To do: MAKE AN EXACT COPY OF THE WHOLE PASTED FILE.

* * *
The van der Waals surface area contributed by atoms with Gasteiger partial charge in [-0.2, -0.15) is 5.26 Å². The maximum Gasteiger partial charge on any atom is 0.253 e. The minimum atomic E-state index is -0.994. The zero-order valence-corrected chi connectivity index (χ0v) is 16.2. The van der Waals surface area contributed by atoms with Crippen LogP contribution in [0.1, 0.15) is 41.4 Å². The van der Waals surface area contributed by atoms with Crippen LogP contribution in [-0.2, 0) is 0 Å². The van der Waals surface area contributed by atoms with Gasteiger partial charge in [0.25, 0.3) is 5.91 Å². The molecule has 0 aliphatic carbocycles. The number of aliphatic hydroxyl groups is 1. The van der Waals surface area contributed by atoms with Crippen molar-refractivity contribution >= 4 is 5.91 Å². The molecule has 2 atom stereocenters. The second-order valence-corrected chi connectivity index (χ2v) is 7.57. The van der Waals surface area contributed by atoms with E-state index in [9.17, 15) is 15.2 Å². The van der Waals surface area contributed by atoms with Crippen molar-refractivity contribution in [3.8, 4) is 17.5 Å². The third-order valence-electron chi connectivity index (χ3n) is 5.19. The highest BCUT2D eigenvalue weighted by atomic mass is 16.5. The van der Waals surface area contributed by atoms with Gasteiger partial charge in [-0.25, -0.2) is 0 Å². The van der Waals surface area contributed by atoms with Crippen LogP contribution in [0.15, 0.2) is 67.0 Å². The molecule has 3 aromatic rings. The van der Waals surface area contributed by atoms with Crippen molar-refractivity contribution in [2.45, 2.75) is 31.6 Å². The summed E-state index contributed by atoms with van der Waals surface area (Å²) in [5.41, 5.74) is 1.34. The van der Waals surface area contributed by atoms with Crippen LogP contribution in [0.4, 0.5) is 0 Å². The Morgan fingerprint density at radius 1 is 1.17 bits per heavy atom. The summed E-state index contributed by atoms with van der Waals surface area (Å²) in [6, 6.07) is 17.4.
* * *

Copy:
The van der Waals surface area contributed by atoms with Gasteiger partial charge in [-0.2, -0.15) is 5.26 Å². The maximum Gasteiger partial charge on any atom is 0.253 e. The minimum atomic E-state index is -0.994. The zero-order valence-corrected chi connectivity index (χ0v) is 16.2. The van der Waals surface area contributed by atoms with Crippen LogP contribution in [0.1, 0.15) is 41.4 Å². The van der Waals surface area contributed by atoms with Crippen LogP contribution in [-0.2, 0) is 0 Å². The van der Waals surface area contributed by atoms with Gasteiger partial charge in [0.25, 0.3) is 5.91 Å². The molecule has 0 aliphatic carbocycles. The number of aliphatic hydroxyl groups is 1. The van der Waals surface area contributed by atoms with Crippen molar-refractivity contribution >= 4 is 5.91 Å². The molecule has 2 atom stereocenters. The second-order valence-corrected chi connectivity index (χ2v) is 7.57. The van der Waals surface area contributed by atoms with E-state index in [9.17, 15) is 15.2 Å². The van der Waals surface area contributed by atoms with Crippen molar-refractivity contribution in [3.8, 4) is 17.5 Å². The third-order valence-electron chi connectivity index (χ3n) is 5.19. The highest BCUT2D eigenvalue weighted by atomic mass is 16.5. The van der Waals surface area contributed by atoms with Gasteiger partial charge in [-0.25, -0.2) is 0 Å². The van der Waals surface area contributed by atoms with Crippen LogP contribution in [0.15, 0.2) is 67.0 Å². The molecule has 3 aromatic rings. The van der Waals surface area contributed by atoms with Crippen molar-refractivity contribution in [2.45, 2.75) is 31.6 Å². The summed E-state index contributed by atoms with van der Waals surface area (Å²) in [5.41, 5.74) is 1.34. The van der Waals surface area contributed by atoms with Crippen LogP contribution in [0.4, 0.5) is 0 Å². The Morgan fingerprint density at radius 1 is 1.17 bits per heavy atom. The summed E-state index contributed by atoms with van der Waals surface area (Å²) in [6, 6.07) is 17.4.